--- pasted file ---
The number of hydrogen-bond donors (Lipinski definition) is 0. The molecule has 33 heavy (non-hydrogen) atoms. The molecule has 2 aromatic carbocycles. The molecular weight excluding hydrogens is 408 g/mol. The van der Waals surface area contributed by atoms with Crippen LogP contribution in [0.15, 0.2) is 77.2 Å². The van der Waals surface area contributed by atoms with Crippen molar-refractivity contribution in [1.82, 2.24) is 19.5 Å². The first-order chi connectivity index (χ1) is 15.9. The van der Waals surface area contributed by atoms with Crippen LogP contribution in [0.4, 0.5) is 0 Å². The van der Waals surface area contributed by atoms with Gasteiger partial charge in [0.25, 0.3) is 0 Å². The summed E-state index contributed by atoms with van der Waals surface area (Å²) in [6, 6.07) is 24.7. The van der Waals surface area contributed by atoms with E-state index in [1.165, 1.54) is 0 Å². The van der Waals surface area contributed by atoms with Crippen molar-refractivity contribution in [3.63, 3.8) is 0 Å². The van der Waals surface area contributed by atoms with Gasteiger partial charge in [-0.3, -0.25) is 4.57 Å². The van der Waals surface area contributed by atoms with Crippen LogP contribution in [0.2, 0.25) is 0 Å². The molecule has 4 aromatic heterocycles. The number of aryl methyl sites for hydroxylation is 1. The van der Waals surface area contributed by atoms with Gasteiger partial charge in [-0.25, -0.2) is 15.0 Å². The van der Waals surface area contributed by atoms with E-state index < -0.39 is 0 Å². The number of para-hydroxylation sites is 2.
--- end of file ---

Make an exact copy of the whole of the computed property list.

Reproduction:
The number of hydrogen-bond donors (Lipinski definition) is 0. The molecule has 33 heavy (non-hydrogen) atoms. The molecule has 2 aromatic carbocycles. The molecular weight excluding hydrogens is 408 g/mol. The van der Waals surface area contributed by atoms with Crippen LogP contribution in [0.15, 0.2) is 77.2 Å². The van der Waals surface area contributed by atoms with Crippen molar-refractivity contribution in [1.82, 2.24) is 19.5 Å². The first-order chi connectivity index (χ1) is 15.9. The van der Waals surface area contributed by atoms with Crippen LogP contribution in [0.4, 0.5) is 0 Å². The van der Waals surface area contributed by atoms with Gasteiger partial charge in [0.25, 0.3) is 0 Å². The summed E-state index contributed by atoms with van der Waals surface area (Å²) in [6, 6.07) is 24.7. The van der Waals surface area contributed by atoms with E-state index in [1.165, 1.54) is 0 Å². The van der Waals surface area contributed by atoms with Crippen molar-refractivity contribution in [3.63, 3.8) is 0 Å². The van der Waals surface area contributed by atoms with Gasteiger partial charge in [-0.3, -0.25) is 4.57 Å². The van der Waals surface area contributed by atoms with Crippen LogP contribution in [0.2, 0.25) is 0 Å². The molecule has 4 aromatic heterocycles. The number of aryl methyl sites for hydroxylation is 1. The van der Waals surface area contributed by atoms with Gasteiger partial charge in [-0.25, -0.2) is 15.0 Å². The van der Waals surface area contributed by atoms with E-state index < -0.39 is 0 Å². The number of para-hydroxylation sites is 2.